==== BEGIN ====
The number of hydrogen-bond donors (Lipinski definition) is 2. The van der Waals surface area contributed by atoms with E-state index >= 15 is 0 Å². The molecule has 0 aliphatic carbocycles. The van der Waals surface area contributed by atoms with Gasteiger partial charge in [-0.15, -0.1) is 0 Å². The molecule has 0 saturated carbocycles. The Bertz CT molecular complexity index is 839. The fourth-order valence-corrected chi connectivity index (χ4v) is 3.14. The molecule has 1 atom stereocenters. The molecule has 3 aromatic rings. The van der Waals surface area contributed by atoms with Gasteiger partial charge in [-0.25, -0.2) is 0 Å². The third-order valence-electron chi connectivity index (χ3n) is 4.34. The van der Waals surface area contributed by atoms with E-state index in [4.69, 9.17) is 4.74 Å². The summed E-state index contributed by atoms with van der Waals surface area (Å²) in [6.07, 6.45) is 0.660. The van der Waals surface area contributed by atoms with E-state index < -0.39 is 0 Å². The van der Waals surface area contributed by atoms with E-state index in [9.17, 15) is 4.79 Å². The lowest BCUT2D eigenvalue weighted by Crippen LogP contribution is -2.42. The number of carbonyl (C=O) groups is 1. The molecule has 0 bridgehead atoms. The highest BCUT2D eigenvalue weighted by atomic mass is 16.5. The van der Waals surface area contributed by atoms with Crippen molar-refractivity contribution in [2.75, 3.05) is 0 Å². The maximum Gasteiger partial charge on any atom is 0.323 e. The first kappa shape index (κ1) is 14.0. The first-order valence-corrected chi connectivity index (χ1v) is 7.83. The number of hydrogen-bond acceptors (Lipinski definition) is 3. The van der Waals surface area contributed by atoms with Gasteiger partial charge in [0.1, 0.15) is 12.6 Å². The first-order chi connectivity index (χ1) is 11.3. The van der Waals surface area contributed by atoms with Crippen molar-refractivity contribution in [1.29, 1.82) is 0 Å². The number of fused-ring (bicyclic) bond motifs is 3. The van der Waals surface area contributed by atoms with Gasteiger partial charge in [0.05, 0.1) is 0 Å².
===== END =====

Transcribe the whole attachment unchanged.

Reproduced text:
The number of hydrogen-bond donors (Lipinski definition) is 2. The van der Waals surface area contributed by atoms with E-state index >= 15 is 0 Å². The molecule has 0 aliphatic carbocycles. The van der Waals surface area contributed by atoms with Gasteiger partial charge in [-0.15, -0.1) is 0 Å². The molecule has 0 saturated carbocycles. The Bertz CT molecular complexity index is 839. The fourth-order valence-corrected chi connectivity index (χ4v) is 3.14. The molecule has 1 atom stereocenters. The molecule has 3 aromatic rings. The van der Waals surface area contributed by atoms with Gasteiger partial charge in [-0.25, -0.2) is 0 Å². The third-order valence-electron chi connectivity index (χ3n) is 4.34. The van der Waals surface area contributed by atoms with E-state index in [4.69, 9.17) is 4.74 Å². The summed E-state index contributed by atoms with van der Waals surface area (Å²) in [6.07, 6.45) is 0.660. The van der Waals surface area contributed by atoms with E-state index < -0.39 is 0 Å². The van der Waals surface area contributed by atoms with E-state index in [9.17, 15) is 4.79 Å². The lowest BCUT2D eigenvalue weighted by Crippen LogP contribution is -2.42. The number of carbonyl (C=O) groups is 1. The molecule has 0 bridgehead atoms. The highest BCUT2D eigenvalue weighted by atomic mass is 16.5. The van der Waals surface area contributed by atoms with Crippen molar-refractivity contribution in [2.75, 3.05) is 0 Å². The maximum Gasteiger partial charge on any atom is 0.323 e. The first kappa shape index (κ1) is 14.0. The first-order valence-corrected chi connectivity index (χ1v) is 7.83. The number of hydrogen-bond acceptors (Lipinski definition) is 3. The van der Waals surface area contributed by atoms with Gasteiger partial charge in [0.1, 0.15) is 12.6 Å². The first-order chi connectivity index (χ1) is 11.3. The van der Waals surface area contributed by atoms with Crippen molar-refractivity contribution in [1.29, 1.82) is 0 Å². The number of fused-ring (bicyclic) bond motifs is 3. The van der Waals surface area contributed by atoms with Gasteiger partial charge in [0.05, 0.1) is 0 Å².